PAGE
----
Always fun to see a tree with a lot of these natural ‘shelves’–shelf fungus that is!
Fun for us squirrels to climb, too!
Well, maybe it’s not the sun, but those ray petals look like it to us squirrels after days of rain. Mis Flora says a carpet of Green and Gold is a good post for squirrels and humans alike today.
Back in April we couldn’t find this wildflower blooming, so here it is for you today. And if you had any doubt that Green and Gold would spread in your garden’s shady areas, take a look at this carpet!
Read more about it on our April 8th ‘G’ post.
Five years ago on The Squirrel Nutwork, we featured Common Yarrow for Y day. Back then we were just building our photo files and it was spring and the local yarrow hadn’t bloomed. So our post–in which all four of us squirrels weighed in, see it here!–was of the feathery leaves, which are certainly beautiful, but we thought you’d like to see the flowers!
The native yarrow is white.
Usually, Miz Flora tells me. Apparently, she says, this plant was known across Europe and given its Latin name Achillea millefolium, by Linneaus. ‘Millefolium’ means ‘thousand leaves’ which it certainly does have. When explorers crossed North America, they found a yarrow they assumed was related. Because the leaves were fuzzier, another botanist, Thomas Nuttall, named it Achillea lanulosa, which is Latin for ‘wooly.’ Today, botanists group the yarrows together as one genus…although humans sometimes find pale pink flowers among the western, fuzzy-leaved yarrows.
Of course you humans have taken the plant and done all kinds of things to it to make it ‘prettier,’ so don’t be surprised if you go to a garden center and find yarrows blooming in colors from pink to red to purple and yellow to deep gold.
Flowers can be many things to many people!
Just take a look at these funny flowers!
Turtleheads are a fun plant that love moist soil. The little tricksters are designed so a bee gets completely brushed with pollen getting into the nectar at the bottom.
To see the bee completely inching in, hop back to our post entitled Getting Into Pink Turtleheads!
Just a side note that not all turtleheads are pink. The native ones are white, but we haven’t seen those in our suburban neighborhood. A human planted these showy pink ones.
By branching out of our season, we squirrels have a few more choices of plants to use for those difficult letters!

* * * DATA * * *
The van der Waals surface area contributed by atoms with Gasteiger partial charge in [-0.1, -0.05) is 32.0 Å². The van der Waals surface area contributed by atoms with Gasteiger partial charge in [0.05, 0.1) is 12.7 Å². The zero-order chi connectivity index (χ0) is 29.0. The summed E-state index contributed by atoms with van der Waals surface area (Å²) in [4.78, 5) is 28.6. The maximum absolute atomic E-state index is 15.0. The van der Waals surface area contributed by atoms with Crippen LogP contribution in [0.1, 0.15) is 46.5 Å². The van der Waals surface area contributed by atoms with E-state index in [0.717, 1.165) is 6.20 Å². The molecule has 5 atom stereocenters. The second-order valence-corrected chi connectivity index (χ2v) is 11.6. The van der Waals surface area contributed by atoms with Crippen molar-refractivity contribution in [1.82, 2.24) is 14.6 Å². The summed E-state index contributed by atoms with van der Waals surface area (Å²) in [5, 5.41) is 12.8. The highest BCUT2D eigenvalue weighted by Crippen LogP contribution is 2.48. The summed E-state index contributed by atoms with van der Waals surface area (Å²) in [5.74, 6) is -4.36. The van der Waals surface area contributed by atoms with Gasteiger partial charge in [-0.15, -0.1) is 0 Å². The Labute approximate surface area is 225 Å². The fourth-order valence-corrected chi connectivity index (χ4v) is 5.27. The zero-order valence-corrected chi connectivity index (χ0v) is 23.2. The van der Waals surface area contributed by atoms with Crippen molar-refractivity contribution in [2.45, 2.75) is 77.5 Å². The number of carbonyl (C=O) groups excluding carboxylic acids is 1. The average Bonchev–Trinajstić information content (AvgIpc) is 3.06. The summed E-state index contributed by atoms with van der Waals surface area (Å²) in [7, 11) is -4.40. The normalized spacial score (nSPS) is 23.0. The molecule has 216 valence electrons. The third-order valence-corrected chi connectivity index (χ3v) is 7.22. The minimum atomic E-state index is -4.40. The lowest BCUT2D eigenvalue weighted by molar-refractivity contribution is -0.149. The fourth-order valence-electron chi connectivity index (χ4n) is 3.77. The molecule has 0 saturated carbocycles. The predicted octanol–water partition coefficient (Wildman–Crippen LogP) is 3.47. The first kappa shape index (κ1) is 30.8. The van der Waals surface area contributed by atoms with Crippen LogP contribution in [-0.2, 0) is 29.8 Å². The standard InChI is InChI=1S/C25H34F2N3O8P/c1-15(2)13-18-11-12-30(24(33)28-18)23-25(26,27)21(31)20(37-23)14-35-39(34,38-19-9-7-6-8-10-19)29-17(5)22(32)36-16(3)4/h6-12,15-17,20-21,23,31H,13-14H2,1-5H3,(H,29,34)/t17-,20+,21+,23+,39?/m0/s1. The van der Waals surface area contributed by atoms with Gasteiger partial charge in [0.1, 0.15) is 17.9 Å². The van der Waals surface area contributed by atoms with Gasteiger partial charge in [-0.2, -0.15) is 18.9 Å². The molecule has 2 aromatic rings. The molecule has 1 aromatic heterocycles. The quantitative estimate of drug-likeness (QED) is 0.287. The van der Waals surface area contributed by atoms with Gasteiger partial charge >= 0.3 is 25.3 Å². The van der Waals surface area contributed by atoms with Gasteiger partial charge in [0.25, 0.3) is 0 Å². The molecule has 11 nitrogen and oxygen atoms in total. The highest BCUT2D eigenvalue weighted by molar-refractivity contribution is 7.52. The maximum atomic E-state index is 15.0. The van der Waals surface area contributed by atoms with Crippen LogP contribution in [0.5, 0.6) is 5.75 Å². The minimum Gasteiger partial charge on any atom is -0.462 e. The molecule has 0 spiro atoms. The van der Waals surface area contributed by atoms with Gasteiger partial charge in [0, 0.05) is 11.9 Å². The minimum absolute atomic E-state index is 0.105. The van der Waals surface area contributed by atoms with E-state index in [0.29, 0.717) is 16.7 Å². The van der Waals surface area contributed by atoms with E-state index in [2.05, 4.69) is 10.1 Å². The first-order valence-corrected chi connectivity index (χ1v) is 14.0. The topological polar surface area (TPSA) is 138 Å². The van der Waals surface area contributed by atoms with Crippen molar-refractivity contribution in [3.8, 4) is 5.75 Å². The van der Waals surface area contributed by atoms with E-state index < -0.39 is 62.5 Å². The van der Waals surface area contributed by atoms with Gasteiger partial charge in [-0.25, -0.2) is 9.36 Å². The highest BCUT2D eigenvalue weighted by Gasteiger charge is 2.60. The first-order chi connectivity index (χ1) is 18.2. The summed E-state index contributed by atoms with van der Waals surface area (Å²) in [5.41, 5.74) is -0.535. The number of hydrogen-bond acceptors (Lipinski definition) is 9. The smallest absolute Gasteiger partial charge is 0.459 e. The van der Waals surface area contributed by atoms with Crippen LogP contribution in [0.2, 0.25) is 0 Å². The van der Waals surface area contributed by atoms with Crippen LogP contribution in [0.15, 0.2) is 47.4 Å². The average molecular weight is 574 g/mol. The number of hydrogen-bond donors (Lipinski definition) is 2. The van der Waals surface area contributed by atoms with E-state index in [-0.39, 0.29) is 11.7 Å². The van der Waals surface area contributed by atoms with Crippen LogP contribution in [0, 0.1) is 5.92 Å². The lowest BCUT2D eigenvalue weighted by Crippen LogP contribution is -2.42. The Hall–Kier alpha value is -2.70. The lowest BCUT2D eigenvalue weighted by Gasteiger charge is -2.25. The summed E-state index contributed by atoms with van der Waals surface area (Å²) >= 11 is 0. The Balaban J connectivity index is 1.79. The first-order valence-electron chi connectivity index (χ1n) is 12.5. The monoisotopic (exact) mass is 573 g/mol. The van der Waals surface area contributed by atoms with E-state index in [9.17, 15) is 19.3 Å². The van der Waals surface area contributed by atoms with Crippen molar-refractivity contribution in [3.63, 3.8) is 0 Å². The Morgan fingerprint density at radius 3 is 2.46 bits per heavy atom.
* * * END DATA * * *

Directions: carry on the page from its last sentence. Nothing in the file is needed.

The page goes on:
Queen Anne’s Lace, Daucus carota, is a summer-bloomer, a wildflower brought over from Europe. It supposedly is named for Queen Anne of England who was also a lacemaker. In North America, it can go quite wild and take over a field, but you humans probably see it most often lining rural roads.
The berries of American Pokeweed, Phytolacca americana, are poisonous. And oh-so tempting to you humans, especially when they are in full ripeness –and at their most toxic!–this time of year.
The plant is big and weedy and produces many berries. No wonder it can take over a farmer’s field!
Yet there are birds who will eat them with no harmful effects, like the Northern Cardinal, Northern Mockingbird, Gray catbird and Brown Thrasher.
Nutmeg and Hickory have both shown you humans the Common Milkweed plant. Well, Ol’ Wally here has a milkweed a mite better.
How do you like them blossoms?? ‘Pretty in pink’ as I’ve heard humans say. This is Swamp Milkweed, Asclepias incarnata, which is sometimes known as Pink Milkweed–but you know how Miz Flora hates common names, so we’ll stick to the proper one.
Aside from the brighter color, this milkweed flower doesn’t form a ball like Common Milkweed, but is more like the orange Butterflyweed in shape. And I bet you readers have already guessed–since this old squirrel is featuring this plant on the water column–that Swamp Milkweed likes a wet soil. Only wet, though, it won’t grow in standing water. Like the other milkweeds, it is highly attractive to nectar feeders, and the sap in the leaves (that the caterpillars eat) even contains the same toxins as Common Milkweed.